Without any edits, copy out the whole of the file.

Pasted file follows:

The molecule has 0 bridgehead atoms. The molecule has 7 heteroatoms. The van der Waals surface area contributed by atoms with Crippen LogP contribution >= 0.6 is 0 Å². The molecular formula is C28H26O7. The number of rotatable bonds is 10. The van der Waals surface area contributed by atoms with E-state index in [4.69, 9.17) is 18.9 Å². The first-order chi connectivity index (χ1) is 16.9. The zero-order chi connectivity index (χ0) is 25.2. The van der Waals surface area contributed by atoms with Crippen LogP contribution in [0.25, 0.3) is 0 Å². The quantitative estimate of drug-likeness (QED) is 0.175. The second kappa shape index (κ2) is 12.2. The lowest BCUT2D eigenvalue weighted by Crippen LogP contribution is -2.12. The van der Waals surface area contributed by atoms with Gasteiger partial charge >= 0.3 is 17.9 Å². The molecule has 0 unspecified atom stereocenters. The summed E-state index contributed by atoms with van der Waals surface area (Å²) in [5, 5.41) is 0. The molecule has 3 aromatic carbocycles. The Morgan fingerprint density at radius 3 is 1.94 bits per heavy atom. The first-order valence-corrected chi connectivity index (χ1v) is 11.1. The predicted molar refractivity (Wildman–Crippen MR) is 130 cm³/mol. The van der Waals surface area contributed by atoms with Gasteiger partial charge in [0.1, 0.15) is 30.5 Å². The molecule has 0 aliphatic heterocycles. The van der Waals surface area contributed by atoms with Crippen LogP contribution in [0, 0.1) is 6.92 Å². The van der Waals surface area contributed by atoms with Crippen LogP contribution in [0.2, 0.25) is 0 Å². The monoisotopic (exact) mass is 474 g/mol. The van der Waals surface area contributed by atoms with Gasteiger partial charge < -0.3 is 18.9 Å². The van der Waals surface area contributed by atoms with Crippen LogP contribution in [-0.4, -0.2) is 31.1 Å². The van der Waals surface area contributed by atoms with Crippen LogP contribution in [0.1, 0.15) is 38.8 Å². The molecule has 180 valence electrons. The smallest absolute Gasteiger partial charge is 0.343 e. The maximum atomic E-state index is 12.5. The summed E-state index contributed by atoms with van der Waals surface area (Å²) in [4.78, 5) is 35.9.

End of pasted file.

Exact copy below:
The molecule has 0 bridgehead atoms. The molecule has 7 heteroatoms. The van der Waals surface area contributed by atoms with Crippen LogP contribution >= 0.6 is 0 Å². The molecular formula is C28H26O7. The number of rotatable bonds is 10. The van der Waals surface area contributed by atoms with E-state index in [4.69, 9.17) is 18.9 Å². The first-order chi connectivity index (χ1) is 16.9. The zero-order chi connectivity index (χ0) is 25.2. The van der Waals surface area contributed by atoms with Crippen LogP contribution in [0.25, 0.3) is 0 Å². The quantitative estimate of drug-likeness (QED) is 0.175. The second kappa shape index (κ2) is 12.2. The lowest BCUT2D eigenvalue weighted by Crippen LogP contribution is -2.12. The van der Waals surface area contributed by atoms with Gasteiger partial charge >= 0.3 is 17.9 Å². The molecule has 0 unspecified atom stereocenters. The summed E-state index contributed by atoms with van der Waals surface area (Å²) in [5, 5.41) is 0. The molecule has 3 aromatic carbocycles. The Morgan fingerprint density at radius 3 is 1.94 bits per heavy atom. The first-order valence-corrected chi connectivity index (χ1v) is 11.1. The predicted molar refractivity (Wildman–Crippen MR) is 130 cm³/mol. The van der Waals surface area contributed by atoms with Gasteiger partial charge in [0.1, 0.15) is 30.5 Å². The molecule has 0 aliphatic heterocycles. The van der Waals surface area contributed by atoms with Crippen LogP contribution in [0, 0.1) is 6.92 Å². The van der Waals surface area contributed by atoms with Crippen LogP contribution in [0.2, 0.25) is 0 Å². The monoisotopic (exact) mass is 474 g/mol. The van der Waals surface area contributed by atoms with Gasteiger partial charge < -0.3 is 18.9 Å². The van der Waals surface area contributed by atoms with Crippen LogP contribution in [-0.4, -0.2) is 31.1 Å². The van der Waals surface area contributed by atoms with Crippen LogP contribution in [0.1, 0.15) is 38.8 Å². The molecule has 180 valence electrons. The smallest absolute Gasteiger partial charge is 0.343 e. The maximum atomic E-state index is 12.5. The summed E-state index contributed by atoms with van der Waals surface area (Å²) in [4.78, 5) is 35.9.